Saturday, May 23, 2015

Culinary modernism and reflections on aesthetics and virtue

A Plea for Culinary Modernism
Modern, fast, processed food is a disaster. That, at least, is the message conveyed by newspapers and magazines, on television cooking programs, and in prizewinning cookbooks. . . .

[But...] As an historian I cannot accept the account of the past implied by Culinary Luddism, a past sharply divided between good and bad, between the sunny rural days of yore and the gray industrial present. . . .

[M]ost men were born to a life of labor in the fields, most women to a life of grinding, chopping, and cooking. “Servitude,” said my mother as she prepared home­cooked breakfast, dinner, and tea for eight to ten people three hundred and sixty five days a year. . . .

For all, Culinary Modernism had provided what was wanted: food that was processed, preservable, industrial, novel, and fast, the food of the elite at a price everyone could afford. Where modern food became available, populations grew taller, stronger, had fewer diseases, and lived longer. Men had choices other than hard agricultural labor, women other than kneeling at the metate five hours a day.

We have to remember, every second of every day, that we have more than seven billion people to feed, and not a single one of those seven billion is expendable. There is a reason why Whole Foods is mockingly referred to as Whole Paycheck. Luddite, artisanal, non-industrial food is expensive: to consume such food exclusively is to consume more of the labor of others than one could ever replace or repay. Only a privileged few can afford to forego industrial food.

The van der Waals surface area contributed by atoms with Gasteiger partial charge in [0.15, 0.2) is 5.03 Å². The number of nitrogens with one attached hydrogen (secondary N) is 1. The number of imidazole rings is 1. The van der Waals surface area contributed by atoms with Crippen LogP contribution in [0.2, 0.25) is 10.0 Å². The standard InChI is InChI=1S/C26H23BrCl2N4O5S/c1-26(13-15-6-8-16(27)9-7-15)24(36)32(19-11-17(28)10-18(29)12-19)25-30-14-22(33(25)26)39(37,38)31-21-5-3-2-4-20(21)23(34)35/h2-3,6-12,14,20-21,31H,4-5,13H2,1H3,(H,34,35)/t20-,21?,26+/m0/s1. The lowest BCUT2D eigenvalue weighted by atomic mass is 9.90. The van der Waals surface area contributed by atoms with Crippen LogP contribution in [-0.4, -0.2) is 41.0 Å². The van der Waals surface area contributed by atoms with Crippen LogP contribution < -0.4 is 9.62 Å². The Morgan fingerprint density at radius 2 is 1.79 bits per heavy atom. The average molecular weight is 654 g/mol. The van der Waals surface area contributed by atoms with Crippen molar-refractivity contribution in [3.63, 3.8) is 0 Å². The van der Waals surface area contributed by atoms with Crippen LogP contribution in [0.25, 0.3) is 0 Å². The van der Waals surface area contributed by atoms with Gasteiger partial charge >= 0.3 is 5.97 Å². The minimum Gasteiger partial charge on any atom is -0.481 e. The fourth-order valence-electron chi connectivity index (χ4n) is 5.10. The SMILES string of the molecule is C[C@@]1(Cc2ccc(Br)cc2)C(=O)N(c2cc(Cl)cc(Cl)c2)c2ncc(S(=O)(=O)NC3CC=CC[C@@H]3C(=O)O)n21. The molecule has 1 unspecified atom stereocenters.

It is one of the arguments of every elite that they are the guardians of (expensive and rare) beauty. David Mura expresses the point eloquently: "There is simply no way, when power has acquired the trappings of beauty, to avoid the spiritual wonder and humility such beauty provides." To destroy the elites is to destroy the beauty only they can embody.

Every egalitarian society is portrayed in fiction and nonfiction as dull and dreary, gray, monotonous, devoid of beauty. More importantly, an egalitarian society must necessarily be devoid of virtue; beauty and virtue are not only closely connected, but actually identical, two apparently different ways of talking about the same thing. Elitism is beautiful, therefore virtuous; egalitarianism is ugly, therefore vicious.

Beauty and virtue are dichotomies. There cannot be beauty without ugliness; there cannot be virtue without vice. Beauty and virtue must be rare: only the exceptional, never the common, can be beautiful or virtuous. An egalitarian society thus can be neither beautiful nor virtuous. Egalitarianism does not (cannot, should not) eliminate exceptionalism (while I admire Vonnegut, Harrison Bergeron is an absurd fantasy), but an egalitarian society must resolutely disconnect both beauty and virtue from exceptionalism.

(The connection between exceptionalism and beauty and virtue is, of course, more complicated. The exceptional is not always beautiful and virtuous, but the beautiful and virtuous must always be exceptional.)

It would be a mistake, I think, even as a tactic, to simply reverse the dichotomy, to construct our social reality such that only the common could be beautiful and virtuous. Somehow, these concepts must (should) simply be disconnected. Common or exceptional, the beautiful and virtuous are what make people happy; the ugly and the vicious are what make people suffer.

In a sense too, everyone is, I think, exceptional. And everyone is common, "normal." Everyone is different in some ways, the same in others. It is only the underlying aesthetic and moral distinctions that raise some differences to exceptions.

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